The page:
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Possible Defenses in Domestic Violence Cases

Posted by Dan Kann | Dec 01, 2014 | 0 Comments

July 8, 2014

When an individual inflicts force or violence upon his or her partner, spouse or cohabitant, under the law it is known as domestic battery. Domestic violence convictions can result in serious criminal penalties. Under California Penal Code 243(e) (1), you do not need to physically injure your partner to face criminal charges. The prosecution will only have to show that you willfully inflicted violence or force upon your spouse or significant other. This act alone is a misdemeanor that can result in up to a year in jail, a $2,000 fine and up to three years of informal probation. Therefore, even though 243(e) (1) is only a misdemeanor, it can still be serious from the point of view of consequences.

If you are facing charges of domestic violence in Ventura, you must act quickly to build a solid defense. No two cases are the same, but there are many potential defenses that you may employ to have the case dismissed. Here are a few possible defenses for penal code 243(e) (1) in Ventura:


If your partner attacked you and you only acted to protect yourself, you may be able to have the charges dismissed. These types of cases often turn into a matter of “he said, she said.” Unless there is ample evidence that you acted without provocation, you should be able to achieve a favorable outcome.


When arguments escalate, accidents can happen. In order to be convicted of domestic violence, the prosecution must show that you willfully performed an act of force or violence. For example, if you kicked an object during a fight and that object accidentally struck your partner that is an accident and not an act of battery.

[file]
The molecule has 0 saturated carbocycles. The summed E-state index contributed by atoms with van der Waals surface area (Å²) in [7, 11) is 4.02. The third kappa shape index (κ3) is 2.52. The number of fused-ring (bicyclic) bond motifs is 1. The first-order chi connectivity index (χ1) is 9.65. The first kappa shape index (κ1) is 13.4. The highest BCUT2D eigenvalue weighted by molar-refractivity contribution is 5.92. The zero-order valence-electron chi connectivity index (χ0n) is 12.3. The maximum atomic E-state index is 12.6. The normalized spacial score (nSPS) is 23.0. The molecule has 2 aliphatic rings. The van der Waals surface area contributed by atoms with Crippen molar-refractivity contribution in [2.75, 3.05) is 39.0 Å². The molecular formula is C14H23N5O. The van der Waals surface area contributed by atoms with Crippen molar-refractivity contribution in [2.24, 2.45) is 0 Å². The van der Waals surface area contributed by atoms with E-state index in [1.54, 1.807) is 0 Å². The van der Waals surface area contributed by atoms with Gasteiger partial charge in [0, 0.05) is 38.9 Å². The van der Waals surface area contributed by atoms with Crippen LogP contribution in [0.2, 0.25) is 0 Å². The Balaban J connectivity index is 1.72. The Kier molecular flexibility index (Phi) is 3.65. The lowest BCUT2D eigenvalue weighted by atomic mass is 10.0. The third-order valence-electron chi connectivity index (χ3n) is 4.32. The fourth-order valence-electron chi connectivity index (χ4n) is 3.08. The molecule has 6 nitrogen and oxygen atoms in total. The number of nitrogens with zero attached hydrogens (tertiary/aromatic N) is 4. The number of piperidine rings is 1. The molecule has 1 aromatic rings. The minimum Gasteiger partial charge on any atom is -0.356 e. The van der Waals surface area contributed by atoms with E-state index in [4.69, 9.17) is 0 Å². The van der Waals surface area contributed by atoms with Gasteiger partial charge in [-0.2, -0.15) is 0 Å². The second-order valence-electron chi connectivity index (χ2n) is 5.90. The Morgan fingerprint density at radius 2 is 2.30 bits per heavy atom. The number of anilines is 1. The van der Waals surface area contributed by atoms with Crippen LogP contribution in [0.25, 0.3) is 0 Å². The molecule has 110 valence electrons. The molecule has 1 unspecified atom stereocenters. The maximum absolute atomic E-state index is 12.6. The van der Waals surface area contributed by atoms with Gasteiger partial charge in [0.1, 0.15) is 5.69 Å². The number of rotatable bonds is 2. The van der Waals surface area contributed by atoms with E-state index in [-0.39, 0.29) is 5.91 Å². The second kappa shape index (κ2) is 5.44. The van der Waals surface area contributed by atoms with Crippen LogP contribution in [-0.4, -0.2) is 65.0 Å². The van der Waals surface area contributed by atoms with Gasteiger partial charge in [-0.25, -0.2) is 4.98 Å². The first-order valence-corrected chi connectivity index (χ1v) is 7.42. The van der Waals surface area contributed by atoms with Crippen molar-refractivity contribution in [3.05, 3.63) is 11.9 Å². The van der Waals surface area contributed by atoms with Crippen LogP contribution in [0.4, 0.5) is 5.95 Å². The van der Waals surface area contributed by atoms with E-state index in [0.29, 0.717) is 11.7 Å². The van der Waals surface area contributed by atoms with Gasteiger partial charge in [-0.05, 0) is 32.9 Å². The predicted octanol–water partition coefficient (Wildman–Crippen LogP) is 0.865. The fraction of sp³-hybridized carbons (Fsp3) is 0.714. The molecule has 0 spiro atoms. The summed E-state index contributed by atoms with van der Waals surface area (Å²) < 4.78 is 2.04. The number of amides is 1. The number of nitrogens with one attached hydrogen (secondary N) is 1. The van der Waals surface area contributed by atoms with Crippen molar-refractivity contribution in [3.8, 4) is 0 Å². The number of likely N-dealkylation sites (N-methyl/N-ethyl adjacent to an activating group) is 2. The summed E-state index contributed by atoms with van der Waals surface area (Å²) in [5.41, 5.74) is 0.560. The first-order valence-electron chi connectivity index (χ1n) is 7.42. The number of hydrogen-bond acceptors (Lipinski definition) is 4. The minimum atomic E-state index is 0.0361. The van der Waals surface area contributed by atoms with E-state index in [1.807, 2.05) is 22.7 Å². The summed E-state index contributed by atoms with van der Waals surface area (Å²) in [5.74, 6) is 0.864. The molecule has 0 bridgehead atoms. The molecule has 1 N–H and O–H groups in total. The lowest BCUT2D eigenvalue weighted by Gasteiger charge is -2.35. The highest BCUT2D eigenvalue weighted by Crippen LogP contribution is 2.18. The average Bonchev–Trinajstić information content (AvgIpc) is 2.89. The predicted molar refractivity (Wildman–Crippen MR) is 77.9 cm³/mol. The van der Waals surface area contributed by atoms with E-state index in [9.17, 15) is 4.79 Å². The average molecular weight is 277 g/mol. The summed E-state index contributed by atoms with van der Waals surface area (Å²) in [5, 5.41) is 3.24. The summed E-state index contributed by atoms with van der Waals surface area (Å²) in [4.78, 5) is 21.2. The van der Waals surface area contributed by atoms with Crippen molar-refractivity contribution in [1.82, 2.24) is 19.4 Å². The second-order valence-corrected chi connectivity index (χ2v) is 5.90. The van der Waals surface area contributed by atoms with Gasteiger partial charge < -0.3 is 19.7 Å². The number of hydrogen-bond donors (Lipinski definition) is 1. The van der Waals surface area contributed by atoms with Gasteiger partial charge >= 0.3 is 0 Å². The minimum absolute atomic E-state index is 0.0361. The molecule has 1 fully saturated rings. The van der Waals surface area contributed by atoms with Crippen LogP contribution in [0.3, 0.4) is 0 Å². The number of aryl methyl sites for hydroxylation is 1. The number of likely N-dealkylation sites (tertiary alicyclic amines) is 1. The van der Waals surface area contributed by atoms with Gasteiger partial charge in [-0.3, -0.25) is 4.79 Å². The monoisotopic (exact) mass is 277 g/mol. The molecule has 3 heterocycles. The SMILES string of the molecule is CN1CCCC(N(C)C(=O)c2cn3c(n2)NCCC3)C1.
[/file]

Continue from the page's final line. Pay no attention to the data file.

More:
Wrongfully Accused

Many cases of domestic violence result from false allegations. This is particularly common in cases involving spouses who are in the process of getting a divorce or are in the middle of a child custody dispute. Making false claims to make your partner look bad is wrong and the charges must be fought.

The prosecution will attempt to show that you willfully inflicted violence against your spouse, fiancé, mother or father of your child, or person you are currently dating. The allegation alone can affect you socially and professionally. It is important that you fight to protect your name. Do not accept the charges or even speak to the authorities without having a Ventura criminal defense attorney by your side.

About the Author

Dan Kann

Daniel E. Kann has devoted his entire legal career exclusively to defending individuals facing criminal prosecution in Southern California. Dan fights criminal cases throughout Los Angeles, Ventura, Orange, Kern, Riverside and San Bernardino Counties.


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